By Alan Prendergast
By Michael Roberts
By Michael Roberts
By Amber Taufen
By Patricia Calhoun
By William Breathes
By Michael Roberts
By Melanie Asmar
Regarding Patricia Calhoun's "The Mind Is Reeling," in the December 21 issue, I can only respond: It's a Mad Mad Mad Mad World.
In keeping with Calhoun's theme, it's obvious to me that the Westword staff gets its inspiration from old episodes of Lou Grant.
I am writing in support of the vice principal of Horace Mann Middle School, Ruben Perez. What has come out of this whole thing is the lack of skills that the Denver Public Schools system has in dealing with the problem. This man has pointed out a drastic measure that someone had to take.
In today's world, kids are automatically taught that a parent's hands-on approach to discipline is "child abuse." As they enter school, they are quickly instructed that if a teacher touches them, they can scream bloody murder or sexual harassment, and chances are the school system will rule in their favor. Then they finally make it to the real world and they are young adults, and what do they learn? You guessed it--if you do wrong and the police even lay a hand on you, just yell "police brutality." Never mind that what you did was wrong. They have rights.
I say promote this guy to principal, let him run the school his way, and if the results are not favorable, that will be the time for the school district to say, "Be on your way, Mr. Perez. Your way is not the way."
What a Pain!
Your December 14 article on Dr. Stjernholm (Eric Dexheimer's "A Pain in the Neck") was great. It portrayed the man as he is--brilliant, caring, building on the attributes and healing capacities of man, who was created by God. The IRS overstepped and Dr. Stjernholm interrupted it, as he has done with Jefferson County and others. He knows the law and simply uses their own arguments against them. Great article!
Then you dirty your whole accomplishment with Kenny Be's Worst-Case Scenario in the same issue, "Masturbation Reform Bill." The community does not need that off-color, slimy, denigrating junk--and you used a half a page for it. Why not play the straight man for one whole issue?
A Bad Rapp
After last week's letter from Dan Hilbert about "A Real Class Act," in the December 14 issue, I feel I have to counter his bombastic diatribe with a dose of reality.
I am a heterosexual white male. Though I am an artist and lean toward the left, I enjoy football, aggressive guitar rock and other things masculine. Some of my artwork has been mistakenly perceived as misogynistic by some feminists. Sometimes I slip up and refer to women as "chicks" and "babes." According to your letter, Lisbeth Mullin would probably want to have me castrated and have me listen to the Indigo Girls whilst I bleed to death! Well, guess what, Danny Boy: Lisbeth and I are buds; we've been friends for about a year. This certainly doesn't sound like the "viper" you refer to who has "animosity toward men."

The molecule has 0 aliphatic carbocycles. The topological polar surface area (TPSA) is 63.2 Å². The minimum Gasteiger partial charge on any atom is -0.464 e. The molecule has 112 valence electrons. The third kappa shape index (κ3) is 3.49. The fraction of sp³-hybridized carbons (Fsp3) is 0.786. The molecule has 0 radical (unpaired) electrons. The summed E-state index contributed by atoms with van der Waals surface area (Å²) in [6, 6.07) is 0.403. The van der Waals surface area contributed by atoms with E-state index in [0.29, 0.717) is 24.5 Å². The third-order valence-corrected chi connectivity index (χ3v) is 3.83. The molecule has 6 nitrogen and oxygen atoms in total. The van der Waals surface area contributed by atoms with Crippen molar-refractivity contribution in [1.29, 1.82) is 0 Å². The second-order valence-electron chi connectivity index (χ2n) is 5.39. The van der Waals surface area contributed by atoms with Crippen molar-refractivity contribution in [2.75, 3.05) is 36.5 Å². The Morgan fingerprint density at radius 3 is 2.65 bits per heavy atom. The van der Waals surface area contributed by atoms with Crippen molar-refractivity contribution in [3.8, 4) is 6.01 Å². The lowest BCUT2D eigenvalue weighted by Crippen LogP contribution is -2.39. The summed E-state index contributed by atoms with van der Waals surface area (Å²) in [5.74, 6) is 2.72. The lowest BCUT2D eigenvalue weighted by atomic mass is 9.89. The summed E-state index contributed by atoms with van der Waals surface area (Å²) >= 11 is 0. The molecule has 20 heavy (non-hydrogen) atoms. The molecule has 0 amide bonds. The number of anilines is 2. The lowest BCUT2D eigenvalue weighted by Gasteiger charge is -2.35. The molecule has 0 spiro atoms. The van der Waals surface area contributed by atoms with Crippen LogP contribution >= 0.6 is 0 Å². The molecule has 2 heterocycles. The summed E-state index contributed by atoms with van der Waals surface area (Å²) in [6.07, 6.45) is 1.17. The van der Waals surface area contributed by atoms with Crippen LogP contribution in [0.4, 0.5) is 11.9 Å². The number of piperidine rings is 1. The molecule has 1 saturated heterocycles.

In her work with battered women, Lisbeth has seen men at their worst. She is committed to bringing these issues out in the open so we as a society must confront them. Sexual harassment is a loaded issue; it is our task to differentiate between dating rituals and bona fide harassment. Problems arise because we have yet to reconcile those distinctions.
As to your letter, you seem dubiously guilty of the same reactionary ballyhoo that you so brazenly accuse Lisbeth of. Judging from your columns, it is you who has the angry bias against the opposite gender.
My job as advisor to the Rapp Street Journal, the student newspaper at Arapahoe Community College, is rewarding and worthwhile work even when it gets ugly, as it has lately. That's when a teacher can hope his students will benefit most and learn something important.
Dan Hilbert, former RSJ columnist, wrote a letter in the last issue of Westword accusing me of "imprudent and irresponsible journalism" for allowing current RSJ columnist Lisbeth Mullin to publish opinion columns that threaten his frail self-image as a male. He misunderstands what college media advisors do (and what they do not do, if they have integrity). The best advisors do not censor students; they educate and advise them, help them through rough spots when they fail and defend their rights when people like Hilbert would gag them. Advisors do not fire staff, approve or remove copy, or edit content. They protect, with equal vigor, popular and unpopular editors, reporters and columnists.
I assert the rights of all my students--including Lisbeth Mullin and Michael Simpson, who are currently at odds over a personnel issue not related to their journalistic endeavors. Hilbert suggests that Mullin hates men and that I'm at fault for not silencing her; even if it were true that she did hate men, that wouldn't eliminate her right to publish her opinions, and I would take no part in suppressing her speech. For Hilbert to suggest I should censor her only proves how little he learned as a student of mine.